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What Makes a Rug Shop Rug?

All of our rugs are hand-knotted by highly skilled artisans, working with traditional materials and methods that date back centuries. From genuine nomadic tribal pieces, to contemporary pieces made in established workshops, each rug forms a link in a chain that stretches back into antiquity.

We personally visit the most prominent rug-making centres in Persia, Afghanistan, Nepal and India to bring you a unique range of idiosyncratic pieces that represent the very best of their kind. We also take care that our partners uphold ethical standards that are worthy of their fine products.

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How is a Rug Made?

The foundation of a rug is formed by tying hundreds of vertical warp threads to the top and bottom of the loom. A horizontal weft thread is the woven through these to form a mesh onto which a row of knots can be tied. The rug is built like this, one row at a time until the pattern is completed.


The exposed ends of the vertical warp threads are trimmed to form the fringes. The pile is shaved down to a uniform height. More elaborate designs tend to be trimmed to a very low depth to allow the details to stand out.

The same process is used to create all of our rugs, from the classic Persian pieces to the contemporary range

How are Rugs Made?

What Affects the Price of a Rug?

There are a number of things that affect the price of a rug, but the main things to consider are as follows:

Knot Count    |    Materials    |    Rarity

To read more about these factors, continue scrolling or click on the one you're interested in.


Knot Count

Knot-count refers to the density of knots in the rug. The more knots per square inch (KPSI), the longer the rug takes to make and thus, the higher the price. A good analogy is the number of pixels in a television screen - the higher the resolution, the higher the detail in the image.


A low knot-count is not a sign of low quality, it simply means that there is less detail in the pattern. This does not detract from the rug if the pattern is relatively simple or abstracted to begin with, as it does not need to be rendered with maximal precision to achieve the same effect. More elaborate and lifelike patterns do benefit from higher knot counts as it allows the designer more room for detail in their motifs.

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Knot Count


Some materials are more expensive than others, and so their inclusion in a rug and the amount used will effect its price. Silk has long been valued for its qualities of softness and durability, as well as its characteristic glossy appearance. The complex process of manufacturing silk makes it more expensive than relatively simple-to-produce fibres like wool, for example. Different materials have their own advantages and disadvantages. Wool is soft and abundant, but is susceptible to moth damage. Cotton is resistant to moth, but is not quite as plush as wool and so is generally only used for the foundation. Silk is rare and expensive, but is also strong, luxuriant and beautiful. ​Materials also vary in quality amongst themselves. Some wools are better than others, for instance "cork wool" (which is sheared in the autumn from the chest and neck of the sheep or goat), is renowned for its soft texture and is reserved for finer pieces. ​When creating a rug, manufacturers choose appropriate materials for the kind of rug that they are making. It is not necessary to use the most expensive materials to create an excellent rug, and even if such materials were abundant, rug-makers would still use simple wool as it is so perfectly suited to the job.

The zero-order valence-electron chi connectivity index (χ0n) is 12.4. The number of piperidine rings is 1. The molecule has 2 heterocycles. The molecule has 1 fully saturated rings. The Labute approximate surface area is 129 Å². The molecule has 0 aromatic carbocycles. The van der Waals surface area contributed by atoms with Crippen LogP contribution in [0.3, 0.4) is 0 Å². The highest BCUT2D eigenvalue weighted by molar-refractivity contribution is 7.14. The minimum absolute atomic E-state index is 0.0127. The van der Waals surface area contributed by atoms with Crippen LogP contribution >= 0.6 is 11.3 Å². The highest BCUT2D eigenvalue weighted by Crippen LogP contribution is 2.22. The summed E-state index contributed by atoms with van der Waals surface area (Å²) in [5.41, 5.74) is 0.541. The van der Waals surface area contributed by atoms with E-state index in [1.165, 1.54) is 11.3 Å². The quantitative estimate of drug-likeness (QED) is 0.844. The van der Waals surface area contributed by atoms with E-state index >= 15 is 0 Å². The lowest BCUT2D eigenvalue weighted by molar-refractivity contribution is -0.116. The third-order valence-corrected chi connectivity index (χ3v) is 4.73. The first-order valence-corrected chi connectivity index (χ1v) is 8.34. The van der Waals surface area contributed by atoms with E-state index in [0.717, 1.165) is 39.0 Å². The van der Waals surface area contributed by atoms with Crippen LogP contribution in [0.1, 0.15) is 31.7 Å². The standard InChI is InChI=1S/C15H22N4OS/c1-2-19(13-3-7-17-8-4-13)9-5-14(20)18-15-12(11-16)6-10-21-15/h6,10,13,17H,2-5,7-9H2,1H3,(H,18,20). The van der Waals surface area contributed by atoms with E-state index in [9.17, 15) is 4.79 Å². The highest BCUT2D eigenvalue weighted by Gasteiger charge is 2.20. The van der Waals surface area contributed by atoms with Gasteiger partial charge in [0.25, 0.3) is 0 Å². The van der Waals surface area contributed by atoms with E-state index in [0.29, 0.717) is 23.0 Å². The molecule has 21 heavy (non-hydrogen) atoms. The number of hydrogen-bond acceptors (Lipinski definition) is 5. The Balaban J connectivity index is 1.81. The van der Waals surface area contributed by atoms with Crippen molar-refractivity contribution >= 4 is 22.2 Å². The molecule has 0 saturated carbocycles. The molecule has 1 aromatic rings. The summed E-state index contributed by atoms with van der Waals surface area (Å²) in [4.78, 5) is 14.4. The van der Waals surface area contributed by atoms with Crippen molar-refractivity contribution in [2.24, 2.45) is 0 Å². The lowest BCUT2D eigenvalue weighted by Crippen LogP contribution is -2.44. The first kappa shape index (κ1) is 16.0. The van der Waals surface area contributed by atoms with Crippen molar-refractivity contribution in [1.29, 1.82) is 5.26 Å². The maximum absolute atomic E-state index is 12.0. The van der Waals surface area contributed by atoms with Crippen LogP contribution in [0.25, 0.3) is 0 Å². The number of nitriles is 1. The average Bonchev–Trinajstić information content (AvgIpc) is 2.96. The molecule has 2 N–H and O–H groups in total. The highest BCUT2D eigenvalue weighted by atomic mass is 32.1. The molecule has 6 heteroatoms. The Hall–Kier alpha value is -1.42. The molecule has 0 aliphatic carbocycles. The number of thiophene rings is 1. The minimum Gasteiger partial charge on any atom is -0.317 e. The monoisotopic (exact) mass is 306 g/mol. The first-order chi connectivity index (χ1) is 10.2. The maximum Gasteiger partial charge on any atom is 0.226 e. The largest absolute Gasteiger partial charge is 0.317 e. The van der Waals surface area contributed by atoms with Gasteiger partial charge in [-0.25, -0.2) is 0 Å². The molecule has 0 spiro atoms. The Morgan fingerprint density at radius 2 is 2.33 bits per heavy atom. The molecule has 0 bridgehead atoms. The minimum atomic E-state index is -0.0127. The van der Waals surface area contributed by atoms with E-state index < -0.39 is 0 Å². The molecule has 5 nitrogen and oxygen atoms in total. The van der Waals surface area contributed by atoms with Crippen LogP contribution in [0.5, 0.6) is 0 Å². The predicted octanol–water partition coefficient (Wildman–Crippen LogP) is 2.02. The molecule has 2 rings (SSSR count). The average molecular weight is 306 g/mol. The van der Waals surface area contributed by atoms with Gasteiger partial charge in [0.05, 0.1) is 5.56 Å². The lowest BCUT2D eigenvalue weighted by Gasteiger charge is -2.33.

Some rugs are neither particularly fine nor composed of particularly elaborate materials, but are still highly valued by rug merchants and collectors. This may be because they are old, contain unusual or unique motifs, feature a prestigious signature, have some historical interest, or some combination of the above. Some rugs are more commercial than others, and as such are easy to replace with similar pieces. Others may be utterly unique, or belong to a rug-making tradition that simply no longer exists. Certain old Persian tribal rugs for example, were made by tribes that have since disbanded or been subsumed by larger tribes, and as such are now irreplaceable. Other rugs may have once been quite common, but are now difficult to find in a serviceable condition. Well-known rug making workshops will often include a signature on their rug, which helps to differentiate them from less established rug-makers. This will generally be found in a cartouche in the top-centre of the rug.

Characteristics of Persian Rugs

Because of the way in which our rugs are manufactured, and the traditions that produce them, you will often find certain effects and idiosyncrasies in them that are absent from cheaper, machine made pieces. These speak to the long history of craftsmanship that goes in to making a Persian rug

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